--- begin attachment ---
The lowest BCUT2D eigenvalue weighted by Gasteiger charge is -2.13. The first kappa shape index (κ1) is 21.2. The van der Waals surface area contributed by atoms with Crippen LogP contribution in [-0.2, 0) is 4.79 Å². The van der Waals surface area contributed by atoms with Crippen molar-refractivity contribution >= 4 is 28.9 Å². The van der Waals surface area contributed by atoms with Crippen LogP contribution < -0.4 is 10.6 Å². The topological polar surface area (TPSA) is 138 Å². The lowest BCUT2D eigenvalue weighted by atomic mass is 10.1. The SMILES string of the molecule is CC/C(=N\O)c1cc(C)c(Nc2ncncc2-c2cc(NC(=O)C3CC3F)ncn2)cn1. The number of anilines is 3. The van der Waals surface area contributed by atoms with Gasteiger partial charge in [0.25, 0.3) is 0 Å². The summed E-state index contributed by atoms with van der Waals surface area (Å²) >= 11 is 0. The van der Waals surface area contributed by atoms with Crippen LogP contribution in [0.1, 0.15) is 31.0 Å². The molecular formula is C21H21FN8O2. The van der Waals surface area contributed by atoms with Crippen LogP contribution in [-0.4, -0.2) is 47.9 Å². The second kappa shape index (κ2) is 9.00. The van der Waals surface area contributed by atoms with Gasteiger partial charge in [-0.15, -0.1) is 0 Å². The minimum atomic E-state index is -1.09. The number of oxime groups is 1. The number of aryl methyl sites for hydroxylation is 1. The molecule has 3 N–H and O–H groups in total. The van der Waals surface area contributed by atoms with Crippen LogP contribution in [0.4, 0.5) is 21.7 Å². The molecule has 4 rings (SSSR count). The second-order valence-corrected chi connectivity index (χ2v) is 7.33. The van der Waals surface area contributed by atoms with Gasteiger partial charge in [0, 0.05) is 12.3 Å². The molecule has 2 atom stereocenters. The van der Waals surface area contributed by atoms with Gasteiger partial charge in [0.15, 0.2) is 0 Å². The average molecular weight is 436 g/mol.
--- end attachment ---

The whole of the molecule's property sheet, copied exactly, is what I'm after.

The lowest BCUT2D eigenvalue weighted by Gasteiger charge is -2.13. The first kappa shape index (κ1) is 21.2. The van der Waals surface area contributed by atoms with Crippen LogP contribution in [-0.2, 0) is 4.79 Å². The van der Waals surface area contributed by atoms with Crippen molar-refractivity contribution >= 4 is 28.9 Å². The van der Waals surface area contributed by atoms with Crippen LogP contribution < -0.4 is 10.6 Å². The topological polar surface area (TPSA) is 138 Å². The lowest BCUT2D eigenvalue weighted by atomic mass is 10.1. The SMILES string of the molecule is CC/C(=N\O)c1cc(C)c(Nc2ncncc2-c2cc(NC(=O)C3CC3F)ncn2)cn1. The number of anilines is 3. The van der Waals surface area contributed by atoms with Gasteiger partial charge in [0.25, 0.3) is 0 Å². The summed E-state index contributed by atoms with van der Waals surface area (Å²) >= 11 is 0. The van der Waals surface area contributed by atoms with Crippen LogP contribution in [0.1, 0.15) is 31.0 Å². The molecular formula is C21H21FN8O2. The van der Waals surface area contributed by atoms with Crippen LogP contribution in [-0.4, -0.2) is 47.9 Å². The second kappa shape index (κ2) is 9.00. The van der Waals surface area contributed by atoms with Gasteiger partial charge in [-0.15, -0.1) is 0 Å². The minimum atomic E-state index is -1.09. The number of oxime groups is 1. The number of aryl methyl sites for hydroxylation is 1. The molecule has 3 N–H and O–H groups in total. The van der Waals surface area contributed by atoms with Crippen LogP contribution in [0.4, 0.5) is 21.7 Å². The molecule has 4 rings (SSSR count). The second-order valence-corrected chi connectivity index (χ2v) is 7.33. The van der Waals surface area contributed by atoms with Gasteiger partial charge in [0, 0.05) is 12.3 Å². The molecule has 2 atom stereocenters. The van der Waals surface area contributed by atoms with Gasteiger partial charge in [0.15, 0.2) is 0 Å². The average molecular weight is 436 g/mol.